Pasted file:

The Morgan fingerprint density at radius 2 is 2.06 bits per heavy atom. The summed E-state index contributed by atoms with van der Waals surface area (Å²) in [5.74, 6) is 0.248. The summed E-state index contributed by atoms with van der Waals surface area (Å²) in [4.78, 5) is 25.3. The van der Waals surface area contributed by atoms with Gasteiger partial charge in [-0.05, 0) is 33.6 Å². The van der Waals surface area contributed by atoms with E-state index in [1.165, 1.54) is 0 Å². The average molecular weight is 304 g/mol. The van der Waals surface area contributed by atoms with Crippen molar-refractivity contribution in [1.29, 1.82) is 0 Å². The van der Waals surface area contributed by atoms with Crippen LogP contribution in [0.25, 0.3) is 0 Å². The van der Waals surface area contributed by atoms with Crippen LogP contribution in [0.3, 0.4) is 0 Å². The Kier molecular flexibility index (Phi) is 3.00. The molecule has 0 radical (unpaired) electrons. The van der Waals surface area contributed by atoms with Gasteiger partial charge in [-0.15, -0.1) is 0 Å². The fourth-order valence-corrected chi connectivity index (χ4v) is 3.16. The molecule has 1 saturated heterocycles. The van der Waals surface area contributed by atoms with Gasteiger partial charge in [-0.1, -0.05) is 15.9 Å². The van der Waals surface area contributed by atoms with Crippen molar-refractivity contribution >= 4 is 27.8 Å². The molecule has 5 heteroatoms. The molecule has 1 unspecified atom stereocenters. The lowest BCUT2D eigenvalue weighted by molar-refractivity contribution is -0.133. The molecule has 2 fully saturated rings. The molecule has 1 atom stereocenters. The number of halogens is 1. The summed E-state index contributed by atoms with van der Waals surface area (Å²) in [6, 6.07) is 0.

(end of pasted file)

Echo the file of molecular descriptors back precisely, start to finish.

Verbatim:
The Morgan fingerprint density at radius 2 is 2.06 bits per heavy atom. The summed E-state index contributed by atoms with van der Waals surface area (Å²) in [5.74, 6) is 0.248. The summed E-state index contributed by atoms with van der Waals surface area (Å²) in [4.78, 5) is 25.3. The van der Waals surface area contributed by atoms with Gasteiger partial charge in [-0.05, 0) is 33.6 Å². The van der Waals surface area contributed by atoms with E-state index in [1.165, 1.54) is 0 Å². The average molecular weight is 304 g/mol. The van der Waals surface area contributed by atoms with Crippen molar-refractivity contribution in [1.29, 1.82) is 0 Å². The van der Waals surface area contributed by atoms with Crippen LogP contribution in [0.25, 0.3) is 0 Å². The van der Waals surface area contributed by atoms with Crippen LogP contribution in [0.3, 0.4) is 0 Å². The Kier molecular flexibility index (Phi) is 3.00. The molecule has 0 radical (unpaired) electrons. The van der Waals surface area contributed by atoms with Gasteiger partial charge in [-0.15, -0.1) is 0 Å². The fourth-order valence-corrected chi connectivity index (χ4v) is 3.16. The molecule has 1 saturated heterocycles. The van der Waals surface area contributed by atoms with Gasteiger partial charge in [-0.1, -0.05) is 15.9 Å². The van der Waals surface area contributed by atoms with Crippen molar-refractivity contribution >= 4 is 27.8 Å². The molecule has 5 heteroatoms. The molecule has 1 unspecified atom stereocenters. The lowest BCUT2D eigenvalue weighted by molar-refractivity contribution is -0.133. The molecule has 2 fully saturated rings. The molecule has 1 atom stereocenters. The number of halogens is 1. The summed E-state index contributed by atoms with van der Waals surface area (Å²) in [6, 6.07) is 0.